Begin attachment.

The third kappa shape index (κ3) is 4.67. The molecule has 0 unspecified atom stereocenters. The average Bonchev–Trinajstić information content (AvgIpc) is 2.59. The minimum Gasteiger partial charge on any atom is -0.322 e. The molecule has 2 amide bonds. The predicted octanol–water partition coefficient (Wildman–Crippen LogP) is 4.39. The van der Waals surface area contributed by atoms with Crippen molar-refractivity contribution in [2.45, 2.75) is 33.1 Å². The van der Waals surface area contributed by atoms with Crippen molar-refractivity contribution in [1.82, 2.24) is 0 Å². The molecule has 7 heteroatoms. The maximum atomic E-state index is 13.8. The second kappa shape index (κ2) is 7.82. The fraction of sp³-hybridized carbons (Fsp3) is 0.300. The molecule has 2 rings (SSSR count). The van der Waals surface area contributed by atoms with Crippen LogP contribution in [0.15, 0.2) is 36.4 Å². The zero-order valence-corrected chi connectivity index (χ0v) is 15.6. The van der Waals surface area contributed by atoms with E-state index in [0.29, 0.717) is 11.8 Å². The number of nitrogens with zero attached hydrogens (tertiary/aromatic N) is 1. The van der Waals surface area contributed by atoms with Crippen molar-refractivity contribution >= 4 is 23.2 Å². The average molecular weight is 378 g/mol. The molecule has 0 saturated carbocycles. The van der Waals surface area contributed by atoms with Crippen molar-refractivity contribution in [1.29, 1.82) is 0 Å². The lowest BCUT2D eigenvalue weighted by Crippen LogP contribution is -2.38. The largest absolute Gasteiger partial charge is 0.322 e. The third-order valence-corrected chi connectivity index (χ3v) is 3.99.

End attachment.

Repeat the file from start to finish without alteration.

The third kappa shape index (κ3) is 4.67. The molecule has 0 unspecified atom stereocenters. The average Bonchev–Trinajstić information content (AvgIpc) is 2.59. The minimum Gasteiger partial charge on any atom is -0.322 e. The molecule has 2 amide bonds. The predicted octanol–water partition coefficient (Wildman–Crippen LogP) is 4.39. The van der Waals surface area contributed by atoms with Crippen molar-refractivity contribution in [2.45, 2.75) is 33.1 Å². The van der Waals surface area contributed by atoms with Crippen molar-refractivity contribution in [1.82, 2.24) is 0 Å². The molecule has 7 heteroatoms. The maximum atomic E-state index is 13.8. The second kappa shape index (κ2) is 7.82. The fraction of sp³-hybridized carbons (Fsp3) is 0.300. The molecule has 2 rings (SSSR count). The van der Waals surface area contributed by atoms with Crippen LogP contribution in [0.15, 0.2) is 36.4 Å². The zero-order valence-corrected chi connectivity index (χ0v) is 15.6. The van der Waals surface area contributed by atoms with E-state index in [0.29, 0.717) is 11.8 Å². The number of nitrogens with zero attached hydrogens (tertiary/aromatic N) is 1. The van der Waals surface area contributed by atoms with Crippen molar-refractivity contribution >= 4 is 23.2 Å². The average molecular weight is 378 g/mol. The molecule has 0 saturated carbocycles. The van der Waals surface area contributed by atoms with Crippen molar-refractivity contribution in [1.29, 1.82) is 0 Å². The lowest BCUT2D eigenvalue weighted by Crippen LogP contribution is -2.38. The largest absolute Gasteiger partial charge is 0.322 e. The third-order valence-corrected chi connectivity index (χ3v) is 3.99.